Salmonella scare skips on-campus eateries

Dining Services ensures the safety of the peanut products served at Temple.

After confirming recent outbreaks of illnesses caused by Salmonella have been traced to peanut butter and peanut paste, the Food and Drug Administration has issued massive recalls on the product throughout the country.

The Salmonella scare has many consumers, including Temple students, concerned about the safety of peanut butter consumption.

“I wasn’t even aware of the Salmonella incident, at least not in peanut butter,” said Suzanne Solberg, a sophomore education major. “There’s always peanut butter in the cafeteria.”

Numerous people in the tri-state area have been sickened by peanuts and peanut products tainted with Salmonella (Julia Wilkinson/TTN).

To ensure the safety of its foods, Sodexo, the university’s dining service provider, works closely with safety and training manager Marianne Borgese-Bogucki.

In early January, when the Salmonella outbreak was first announced, certain products containing peanut butter were removed from campus eateries for safety precautions.

“We receive a list of foods from different companies that proved to be fine. That’s why we still have the peanut butter Tastykakes. All of our food has been approved,” Borgese-Bogucki said. “The last thing we ever want to do is make someone sick, so we need to make sure all precautions and regulations are in place.”

All university Dining Services managers are sent urgent alerts during recalls and are forced to immediately pull products that could possibly be contaminated.

Borgese-Bogucki said foods provided by Dining Services are safe and uncontaminated.

“We work with Sodexo, a worldwide company, and we only purchase foods from approved vendors,” Borgese-Bogucki said. “That is our policy for all foods, chemicals, paper goods and those types of things.

“We go online to buy our food, and it’s monitored,” she said. “The companies we deal with have to be fully insured, follow government and state regulations and comply with food safety rules.”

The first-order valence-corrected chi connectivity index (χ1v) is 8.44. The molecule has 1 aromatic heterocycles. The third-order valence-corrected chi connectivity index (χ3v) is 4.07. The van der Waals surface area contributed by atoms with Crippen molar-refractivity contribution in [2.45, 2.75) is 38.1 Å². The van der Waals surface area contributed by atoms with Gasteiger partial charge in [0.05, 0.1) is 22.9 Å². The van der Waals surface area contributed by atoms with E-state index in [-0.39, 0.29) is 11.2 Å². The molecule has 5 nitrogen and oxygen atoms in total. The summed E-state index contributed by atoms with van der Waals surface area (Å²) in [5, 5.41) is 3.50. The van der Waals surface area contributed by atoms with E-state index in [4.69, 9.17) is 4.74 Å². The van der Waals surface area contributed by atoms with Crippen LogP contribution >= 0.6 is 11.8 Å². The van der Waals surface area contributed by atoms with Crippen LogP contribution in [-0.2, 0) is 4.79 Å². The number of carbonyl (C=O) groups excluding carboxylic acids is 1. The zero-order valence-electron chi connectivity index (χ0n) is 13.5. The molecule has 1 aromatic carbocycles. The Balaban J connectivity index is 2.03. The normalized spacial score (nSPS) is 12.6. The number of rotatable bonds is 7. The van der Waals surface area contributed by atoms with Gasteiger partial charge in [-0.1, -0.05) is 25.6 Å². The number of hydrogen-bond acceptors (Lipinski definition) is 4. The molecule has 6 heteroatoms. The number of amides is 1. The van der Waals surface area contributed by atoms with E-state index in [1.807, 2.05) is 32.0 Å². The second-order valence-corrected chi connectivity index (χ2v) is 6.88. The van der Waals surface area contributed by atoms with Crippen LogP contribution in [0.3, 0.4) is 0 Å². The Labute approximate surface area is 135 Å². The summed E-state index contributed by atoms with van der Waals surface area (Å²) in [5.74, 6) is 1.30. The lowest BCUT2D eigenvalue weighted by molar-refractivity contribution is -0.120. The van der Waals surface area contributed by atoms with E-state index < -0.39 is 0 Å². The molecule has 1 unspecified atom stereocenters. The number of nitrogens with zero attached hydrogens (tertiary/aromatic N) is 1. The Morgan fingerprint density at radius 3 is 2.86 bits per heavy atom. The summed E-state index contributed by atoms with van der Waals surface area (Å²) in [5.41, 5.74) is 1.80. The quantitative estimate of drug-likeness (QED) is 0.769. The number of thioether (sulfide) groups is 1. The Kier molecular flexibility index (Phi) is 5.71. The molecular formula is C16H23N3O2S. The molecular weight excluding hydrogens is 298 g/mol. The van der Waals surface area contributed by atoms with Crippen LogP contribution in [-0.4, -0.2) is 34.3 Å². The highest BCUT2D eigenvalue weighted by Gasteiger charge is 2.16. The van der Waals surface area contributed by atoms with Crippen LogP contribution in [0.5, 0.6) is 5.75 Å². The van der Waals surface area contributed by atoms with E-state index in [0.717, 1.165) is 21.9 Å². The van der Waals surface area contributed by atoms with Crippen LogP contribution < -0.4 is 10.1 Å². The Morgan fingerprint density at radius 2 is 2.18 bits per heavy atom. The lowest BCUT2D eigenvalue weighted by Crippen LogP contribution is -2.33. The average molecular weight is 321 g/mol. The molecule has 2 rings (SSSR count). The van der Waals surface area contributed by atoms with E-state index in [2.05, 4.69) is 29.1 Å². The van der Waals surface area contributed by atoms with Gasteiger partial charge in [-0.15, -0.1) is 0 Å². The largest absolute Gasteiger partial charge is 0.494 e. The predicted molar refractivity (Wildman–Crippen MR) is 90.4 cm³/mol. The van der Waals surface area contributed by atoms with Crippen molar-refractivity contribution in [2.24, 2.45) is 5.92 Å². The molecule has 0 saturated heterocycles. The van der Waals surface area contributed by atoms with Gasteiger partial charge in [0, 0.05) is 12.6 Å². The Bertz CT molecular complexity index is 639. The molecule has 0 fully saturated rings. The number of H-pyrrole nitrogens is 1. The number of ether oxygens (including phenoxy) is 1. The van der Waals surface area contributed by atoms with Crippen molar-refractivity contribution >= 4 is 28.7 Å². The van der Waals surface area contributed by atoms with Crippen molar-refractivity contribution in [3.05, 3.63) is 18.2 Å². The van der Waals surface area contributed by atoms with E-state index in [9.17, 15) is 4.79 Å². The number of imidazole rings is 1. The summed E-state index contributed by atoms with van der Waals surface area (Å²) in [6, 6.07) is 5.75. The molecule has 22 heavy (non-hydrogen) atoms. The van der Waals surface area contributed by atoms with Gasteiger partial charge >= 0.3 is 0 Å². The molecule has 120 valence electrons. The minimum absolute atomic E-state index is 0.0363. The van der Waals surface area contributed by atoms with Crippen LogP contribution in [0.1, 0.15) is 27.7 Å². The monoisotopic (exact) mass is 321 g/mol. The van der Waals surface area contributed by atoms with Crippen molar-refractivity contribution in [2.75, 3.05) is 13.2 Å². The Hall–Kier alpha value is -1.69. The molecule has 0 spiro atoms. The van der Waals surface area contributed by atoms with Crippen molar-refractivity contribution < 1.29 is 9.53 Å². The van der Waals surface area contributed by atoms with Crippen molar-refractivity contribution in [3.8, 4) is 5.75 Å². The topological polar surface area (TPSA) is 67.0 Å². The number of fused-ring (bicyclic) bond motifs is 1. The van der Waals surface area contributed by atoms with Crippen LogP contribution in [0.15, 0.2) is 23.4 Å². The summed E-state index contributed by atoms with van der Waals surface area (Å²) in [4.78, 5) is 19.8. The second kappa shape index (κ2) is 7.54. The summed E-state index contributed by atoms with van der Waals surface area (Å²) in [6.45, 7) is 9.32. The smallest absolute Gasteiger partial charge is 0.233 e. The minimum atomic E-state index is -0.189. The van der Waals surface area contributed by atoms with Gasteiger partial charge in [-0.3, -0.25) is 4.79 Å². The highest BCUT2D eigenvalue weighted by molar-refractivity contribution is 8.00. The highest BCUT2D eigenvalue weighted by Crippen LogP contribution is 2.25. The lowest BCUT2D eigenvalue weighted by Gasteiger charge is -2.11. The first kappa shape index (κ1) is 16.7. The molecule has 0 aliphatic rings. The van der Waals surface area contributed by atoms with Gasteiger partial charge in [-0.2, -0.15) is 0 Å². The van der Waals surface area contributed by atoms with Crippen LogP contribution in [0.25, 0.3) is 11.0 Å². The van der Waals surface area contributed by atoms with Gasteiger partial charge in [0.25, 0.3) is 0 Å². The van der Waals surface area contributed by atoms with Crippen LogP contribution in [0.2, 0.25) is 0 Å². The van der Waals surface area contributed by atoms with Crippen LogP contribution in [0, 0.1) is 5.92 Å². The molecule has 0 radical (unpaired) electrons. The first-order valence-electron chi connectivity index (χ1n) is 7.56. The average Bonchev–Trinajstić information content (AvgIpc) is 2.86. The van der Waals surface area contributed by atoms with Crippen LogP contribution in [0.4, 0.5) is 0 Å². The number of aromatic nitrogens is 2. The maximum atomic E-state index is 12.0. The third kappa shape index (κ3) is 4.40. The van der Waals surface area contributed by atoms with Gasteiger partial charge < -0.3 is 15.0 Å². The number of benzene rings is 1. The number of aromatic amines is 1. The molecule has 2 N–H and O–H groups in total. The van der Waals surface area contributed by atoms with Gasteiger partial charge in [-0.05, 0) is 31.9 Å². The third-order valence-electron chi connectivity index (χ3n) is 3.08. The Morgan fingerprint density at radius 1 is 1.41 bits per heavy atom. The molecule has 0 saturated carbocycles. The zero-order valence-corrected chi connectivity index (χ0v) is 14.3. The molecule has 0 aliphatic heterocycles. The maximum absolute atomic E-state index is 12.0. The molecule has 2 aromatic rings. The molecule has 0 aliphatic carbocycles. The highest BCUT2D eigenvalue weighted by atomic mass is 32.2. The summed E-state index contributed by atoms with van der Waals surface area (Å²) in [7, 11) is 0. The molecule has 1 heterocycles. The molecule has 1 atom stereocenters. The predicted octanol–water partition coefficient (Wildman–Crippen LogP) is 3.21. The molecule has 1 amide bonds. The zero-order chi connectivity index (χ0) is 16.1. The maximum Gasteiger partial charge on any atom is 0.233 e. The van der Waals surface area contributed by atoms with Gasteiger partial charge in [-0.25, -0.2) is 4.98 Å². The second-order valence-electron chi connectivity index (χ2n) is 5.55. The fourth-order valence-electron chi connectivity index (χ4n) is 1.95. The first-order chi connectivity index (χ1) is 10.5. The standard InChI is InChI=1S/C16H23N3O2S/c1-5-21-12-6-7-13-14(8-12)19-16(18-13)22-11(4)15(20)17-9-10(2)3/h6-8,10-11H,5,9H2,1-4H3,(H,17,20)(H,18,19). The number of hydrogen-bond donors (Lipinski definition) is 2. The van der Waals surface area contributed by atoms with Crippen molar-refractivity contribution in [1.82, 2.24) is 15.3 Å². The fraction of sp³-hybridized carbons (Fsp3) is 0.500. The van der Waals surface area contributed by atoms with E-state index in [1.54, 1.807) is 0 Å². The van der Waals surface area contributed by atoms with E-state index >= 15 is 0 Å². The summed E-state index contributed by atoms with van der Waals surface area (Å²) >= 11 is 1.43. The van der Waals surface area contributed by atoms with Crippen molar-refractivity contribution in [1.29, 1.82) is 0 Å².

It can take two years for a vendor to be approved. The process is taken very seriously, not just because of good business practices, but also because it’s morally the right thing, she said.

Peanut butter and peanut butter products have also been approved in the Johnson & Hardwick cafeteria, the Valaida S. Walker Dining Court in the Student Center, the Diamond Club, Lucky Cup Cafés, Starbucks and at Ambler Campus eateries.

Temple’s food policies and regulations are not associated with the 7-Eleven on Liacouras Walk and other campus vendors.

Junior journalism major Milan Vracarich has chosen to ignore the Salmonella scare and is still enjoying peanut butter products.

“I’m definitely not going to stop eating peanut butter,” Vracarich said. “All of my peanut butter has been purchased a long time ago, so I feel pretty safe. I definitely plan to continue to eat peanut butter products because peanut butter is quite delicious. I haven’t gotten sick yet, so I think I’m safe.”

Solberg said despite her initial unawareness that an outbreak existed, she is going to continue eating peanut products.

“I actually had a Butterfinger the other day,” Solberg said. “I’m shocked now that I found out, but I’m still going to eat it.”

Taara Savage-El can be reached at

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